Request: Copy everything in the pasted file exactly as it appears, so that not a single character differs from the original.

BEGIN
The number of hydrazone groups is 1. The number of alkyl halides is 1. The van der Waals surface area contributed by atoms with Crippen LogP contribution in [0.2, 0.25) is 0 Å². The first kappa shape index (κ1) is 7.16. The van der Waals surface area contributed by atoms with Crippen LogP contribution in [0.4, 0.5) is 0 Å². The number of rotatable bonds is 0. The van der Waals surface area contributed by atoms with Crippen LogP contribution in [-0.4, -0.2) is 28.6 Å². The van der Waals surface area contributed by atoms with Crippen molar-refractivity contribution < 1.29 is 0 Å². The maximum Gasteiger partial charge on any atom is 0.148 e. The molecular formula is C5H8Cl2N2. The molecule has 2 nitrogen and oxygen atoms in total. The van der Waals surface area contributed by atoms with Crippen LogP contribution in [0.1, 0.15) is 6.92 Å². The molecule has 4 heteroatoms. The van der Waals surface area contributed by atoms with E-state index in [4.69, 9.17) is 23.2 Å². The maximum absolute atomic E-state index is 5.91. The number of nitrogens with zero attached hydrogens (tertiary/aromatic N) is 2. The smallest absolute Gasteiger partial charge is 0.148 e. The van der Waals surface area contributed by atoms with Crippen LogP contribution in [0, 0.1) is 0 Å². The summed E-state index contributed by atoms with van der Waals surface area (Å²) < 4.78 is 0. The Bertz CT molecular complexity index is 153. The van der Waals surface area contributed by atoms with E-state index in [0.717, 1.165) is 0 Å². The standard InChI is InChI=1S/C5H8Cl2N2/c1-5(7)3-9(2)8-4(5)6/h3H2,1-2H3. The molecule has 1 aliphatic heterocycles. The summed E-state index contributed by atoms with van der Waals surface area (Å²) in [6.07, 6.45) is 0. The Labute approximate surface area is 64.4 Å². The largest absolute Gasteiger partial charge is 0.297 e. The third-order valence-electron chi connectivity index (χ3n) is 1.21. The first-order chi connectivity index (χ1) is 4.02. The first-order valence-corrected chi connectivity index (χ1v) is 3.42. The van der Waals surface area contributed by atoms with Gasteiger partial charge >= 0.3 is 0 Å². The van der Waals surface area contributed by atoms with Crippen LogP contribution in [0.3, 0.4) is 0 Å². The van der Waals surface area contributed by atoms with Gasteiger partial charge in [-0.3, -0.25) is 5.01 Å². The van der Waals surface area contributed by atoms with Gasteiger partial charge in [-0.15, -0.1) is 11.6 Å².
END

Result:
The number of hydrazone groups is 1. The number of alkyl halides is 1. The van der Waals surface area contributed by atoms with Crippen LogP contribution in [0.2, 0.25) is 0 Å². The first kappa shape index (κ1) is 7.16. The van der Waals surface area contributed by atoms with Crippen LogP contribution in [0.4, 0.5) is 0 Å². The number of rotatable bonds is 0. The van der Waals surface area contributed by atoms with Crippen LogP contribution in [-0.4, -0.2) is 28.6 Å². The van der Waals surface area contributed by atoms with Crippen molar-refractivity contribution < 1.29 is 0 Å². The maximum Gasteiger partial charge on any atom is 0.148 e. The molecular formula is C5H8Cl2N2. The molecule has 2 nitrogen and oxygen atoms in total. The van der Waals surface area contributed by atoms with Crippen LogP contribution in [0.1, 0.15) is 6.92 Å². The molecule has 4 heteroatoms. The van der Waals surface area contributed by atoms with E-state index in [4.69, 9.17) is 23.2 Å². The maximum absolute atomic E-state index is 5.91. The number of nitrogens with zero attached hydrogens (tertiary/aromatic N) is 2. The smallest absolute Gasteiger partial charge is 0.148 e. The van der Waals surface area contributed by atoms with Crippen LogP contribution in [0, 0.1) is 0 Å². The summed E-state index contributed by atoms with van der Waals surface area (Å²) < 4.78 is 0. The Bertz CT molecular complexity index is 153. The van der Waals surface area contributed by atoms with E-state index in [0.717, 1.165) is 0 Å². The standard InChI is InChI=1S/C5H8Cl2N2/c1-5(7)3-9(2)8-4(5)6/h3H2,1-2H3. The molecule has 1 aliphatic heterocycles. The summed E-state index contributed by atoms with van der Waals surface area (Å²) in [6.07, 6.45) is 0. The Labute approximate surface area is 64.4 Å². The largest absolute Gasteiger partial charge is 0.297 e. The third-order valence-electron chi connectivity index (χ3n) is 1.21. The first-order chi connectivity index (χ1) is 4.02. The first-order valence-corrected chi connectivity index (χ1v) is 3.42. The van der Waals surface area contributed by atoms with Gasteiger partial charge >= 0.3 is 0 Å². The van der Waals surface area contributed by atoms with Crippen LogP contribution in [0.3, 0.4) is 0 Å². The van der Waals surface area contributed by atoms with Gasteiger partial charge in [-0.3, -0.25) is 5.01 Å². The van der Waals surface area contributed by atoms with Gasteiger partial charge in [-0.15, -0.1) is 11.6 Å².